The union threat model is one of several explanations for industry wage differentials. This Keynesian economics model looks at the role of unions in wage determination. The degree in which union wages exceed non-union member wages is known as union wage premium and some firms seek to prevent unionization in the first instances. Varying costs of union avoidance across sectors will lead some firms to offer supracompetitive wages as pay premiums to workers in exchange for their avoiding unionization. Under the union threat model (Dickens 1986), the ease with which an industry can defeat a union drive has a negative relationship with its wage differential. In other words, inter-industry wage variability should be low where the threat of unionization is low.
Raff and Summers (1987) conduct a case study on Henry Ford’s introduction of the five dollar day in 1914. Their conclusion is that the Ford experience supports efficiency wage interpretations. Ford’s decision to increase wages so dramatically (doubling for most workers) is most plausibly portrayed as the consequence of efficiency wage considerations, with the structure being consistent, evidence of substantial queues for Ford jobs, and significant increases in productivity and profits at Ford. Concerns such as high turnover and poor worker morale appear to have played a significant role in the five-dollar decision. Ford’s new wage put him in the position of rationing jobs, and increased wages did yield substantial productivity benefits and profits. There is also evidence that other firms emulated Ford’s policy to some extent, with wages in the automobile industry 40% higher than in the rest of manufacturing (Rae 1965, quoted in Raff and Summers). Given low monitoring costs and skill levels on the Ford production line, such benefits (and the decision itself) appear particularly significant.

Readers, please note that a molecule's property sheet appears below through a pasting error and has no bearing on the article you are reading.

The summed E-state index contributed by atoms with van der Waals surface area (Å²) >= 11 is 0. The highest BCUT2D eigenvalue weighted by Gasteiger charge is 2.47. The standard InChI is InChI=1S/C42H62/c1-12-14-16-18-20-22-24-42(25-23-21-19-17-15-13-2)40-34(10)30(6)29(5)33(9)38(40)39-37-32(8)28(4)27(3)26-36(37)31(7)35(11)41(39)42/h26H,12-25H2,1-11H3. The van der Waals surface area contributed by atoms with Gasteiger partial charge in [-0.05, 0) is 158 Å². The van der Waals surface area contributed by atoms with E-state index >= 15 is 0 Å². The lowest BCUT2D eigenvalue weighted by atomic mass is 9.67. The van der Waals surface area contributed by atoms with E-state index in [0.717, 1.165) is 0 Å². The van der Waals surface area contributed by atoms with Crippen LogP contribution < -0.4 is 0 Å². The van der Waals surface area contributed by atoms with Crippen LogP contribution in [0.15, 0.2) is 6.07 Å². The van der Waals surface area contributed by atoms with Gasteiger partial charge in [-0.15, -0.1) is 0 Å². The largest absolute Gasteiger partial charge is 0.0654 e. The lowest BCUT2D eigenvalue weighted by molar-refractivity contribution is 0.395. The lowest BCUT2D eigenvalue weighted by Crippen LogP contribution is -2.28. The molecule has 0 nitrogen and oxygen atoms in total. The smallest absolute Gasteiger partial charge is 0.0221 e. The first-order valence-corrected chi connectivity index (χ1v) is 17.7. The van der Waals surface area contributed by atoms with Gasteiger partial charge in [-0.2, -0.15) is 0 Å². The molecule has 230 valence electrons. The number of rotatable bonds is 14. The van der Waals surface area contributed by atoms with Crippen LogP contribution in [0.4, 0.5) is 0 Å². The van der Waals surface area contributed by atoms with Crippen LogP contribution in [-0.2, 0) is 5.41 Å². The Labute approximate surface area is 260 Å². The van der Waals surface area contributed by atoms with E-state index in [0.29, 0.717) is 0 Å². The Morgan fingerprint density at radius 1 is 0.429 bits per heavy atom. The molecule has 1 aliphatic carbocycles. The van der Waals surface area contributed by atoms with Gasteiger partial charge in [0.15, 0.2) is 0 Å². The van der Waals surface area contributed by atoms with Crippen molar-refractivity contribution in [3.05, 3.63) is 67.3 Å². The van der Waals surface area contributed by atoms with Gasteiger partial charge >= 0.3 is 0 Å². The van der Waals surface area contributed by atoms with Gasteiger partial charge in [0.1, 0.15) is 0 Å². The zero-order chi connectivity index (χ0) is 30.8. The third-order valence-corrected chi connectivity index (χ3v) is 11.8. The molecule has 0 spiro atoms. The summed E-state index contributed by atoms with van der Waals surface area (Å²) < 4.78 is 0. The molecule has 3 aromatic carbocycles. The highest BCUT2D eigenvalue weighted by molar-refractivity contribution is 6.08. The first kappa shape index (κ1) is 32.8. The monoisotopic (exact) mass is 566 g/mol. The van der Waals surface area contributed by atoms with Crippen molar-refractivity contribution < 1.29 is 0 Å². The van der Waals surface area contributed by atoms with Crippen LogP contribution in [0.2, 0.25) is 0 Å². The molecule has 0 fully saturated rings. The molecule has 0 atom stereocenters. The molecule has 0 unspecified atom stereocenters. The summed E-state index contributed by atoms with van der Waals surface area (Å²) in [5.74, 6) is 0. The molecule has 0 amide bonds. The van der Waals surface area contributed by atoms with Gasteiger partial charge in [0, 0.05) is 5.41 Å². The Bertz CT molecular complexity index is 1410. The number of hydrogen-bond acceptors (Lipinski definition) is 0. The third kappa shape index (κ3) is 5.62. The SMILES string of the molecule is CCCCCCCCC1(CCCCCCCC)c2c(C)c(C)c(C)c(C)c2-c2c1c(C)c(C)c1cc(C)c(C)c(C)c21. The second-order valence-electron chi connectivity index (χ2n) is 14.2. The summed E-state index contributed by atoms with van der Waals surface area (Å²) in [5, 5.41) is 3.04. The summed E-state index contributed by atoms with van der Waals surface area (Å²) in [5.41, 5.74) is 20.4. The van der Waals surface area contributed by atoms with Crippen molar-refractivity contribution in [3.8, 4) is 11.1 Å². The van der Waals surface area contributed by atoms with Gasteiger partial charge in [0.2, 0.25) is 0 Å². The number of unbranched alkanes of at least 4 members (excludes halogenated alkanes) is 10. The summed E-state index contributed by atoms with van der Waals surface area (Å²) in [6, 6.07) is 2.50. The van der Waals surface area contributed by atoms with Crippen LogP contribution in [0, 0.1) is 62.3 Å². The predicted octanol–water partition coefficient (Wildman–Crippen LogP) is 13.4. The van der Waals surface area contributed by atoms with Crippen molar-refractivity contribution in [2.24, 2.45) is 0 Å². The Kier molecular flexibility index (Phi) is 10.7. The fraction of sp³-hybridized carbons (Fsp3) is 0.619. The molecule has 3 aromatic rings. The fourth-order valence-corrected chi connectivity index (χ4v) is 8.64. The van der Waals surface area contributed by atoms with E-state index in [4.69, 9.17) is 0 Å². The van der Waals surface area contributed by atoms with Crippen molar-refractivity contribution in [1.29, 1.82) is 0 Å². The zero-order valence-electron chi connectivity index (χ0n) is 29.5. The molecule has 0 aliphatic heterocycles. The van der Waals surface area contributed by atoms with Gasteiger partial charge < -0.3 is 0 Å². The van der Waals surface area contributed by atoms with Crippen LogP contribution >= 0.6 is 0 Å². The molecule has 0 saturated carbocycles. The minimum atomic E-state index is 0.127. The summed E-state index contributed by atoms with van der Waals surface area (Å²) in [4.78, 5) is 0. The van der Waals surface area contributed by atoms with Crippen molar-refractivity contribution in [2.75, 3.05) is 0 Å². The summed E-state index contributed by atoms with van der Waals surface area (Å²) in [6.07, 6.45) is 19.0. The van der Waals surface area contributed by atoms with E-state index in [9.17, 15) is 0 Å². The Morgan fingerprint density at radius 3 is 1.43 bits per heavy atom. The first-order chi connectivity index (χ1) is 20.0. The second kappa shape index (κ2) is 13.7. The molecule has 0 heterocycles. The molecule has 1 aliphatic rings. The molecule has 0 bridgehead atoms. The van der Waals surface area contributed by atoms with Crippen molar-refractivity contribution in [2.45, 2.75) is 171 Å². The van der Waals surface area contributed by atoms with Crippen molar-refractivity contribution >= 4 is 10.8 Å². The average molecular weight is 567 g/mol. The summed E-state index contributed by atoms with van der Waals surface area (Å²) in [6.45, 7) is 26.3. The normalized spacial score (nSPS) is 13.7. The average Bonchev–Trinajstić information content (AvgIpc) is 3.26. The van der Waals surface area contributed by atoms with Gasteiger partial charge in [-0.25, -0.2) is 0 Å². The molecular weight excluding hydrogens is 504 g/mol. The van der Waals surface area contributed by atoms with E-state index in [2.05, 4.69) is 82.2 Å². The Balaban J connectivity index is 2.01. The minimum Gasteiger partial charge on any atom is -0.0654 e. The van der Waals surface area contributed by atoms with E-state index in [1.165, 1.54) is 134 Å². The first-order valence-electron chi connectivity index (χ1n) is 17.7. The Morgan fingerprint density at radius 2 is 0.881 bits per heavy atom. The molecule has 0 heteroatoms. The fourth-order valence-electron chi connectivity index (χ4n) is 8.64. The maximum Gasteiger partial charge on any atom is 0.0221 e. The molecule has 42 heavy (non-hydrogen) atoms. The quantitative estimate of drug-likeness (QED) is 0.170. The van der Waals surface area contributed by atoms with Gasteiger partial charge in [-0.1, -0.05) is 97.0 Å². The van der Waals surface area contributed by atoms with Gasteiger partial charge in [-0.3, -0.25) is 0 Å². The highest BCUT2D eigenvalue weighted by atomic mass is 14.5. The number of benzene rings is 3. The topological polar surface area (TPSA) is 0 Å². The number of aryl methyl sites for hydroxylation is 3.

Fehr, Kirchler, Weichbold and Gächter (1998) conduct labour market experiments to separate the effects of competition and social norms/customs/standards of fairness. They find that in complete contract markets, firms persistently try to enforce lower wages. By contrast, in gift exchange markets and bilateral gift exchanges, wages are higher and more stable. It appears that in complete contract situations, competitive equilibrium exerts a considerable drawing power, whilst in the gift exchange market it does not.
Fehr et al. stress that reciprocal effort choices are truly a one-shot phenomenon, without reputation or other repeated-game effects. "It is, therefore, tempting to interpret reciprocal effort behavior as a preference phenomenon."(p344). Two types of preferences can account for this behaviour: a) workers may feel an obligation to share the additional income from higher wages at least partly with firms; b) workers may have reciprocal motives (reward good behaviour, punish bad). "In the context of this interpretation, wage setting is inherently associated with the signalling of intentions, and workers condition their effort responses on the inferred intentions." (p344). Charness (1996), quoted in Fehr et al., finds that when signalling is removed (wages are set randomly or by the experimenter), workers exhibit a lower, but still positive, wage-effort relation, suggesting some gain-sharing motive and some reciprocity (where intentions can be signalled).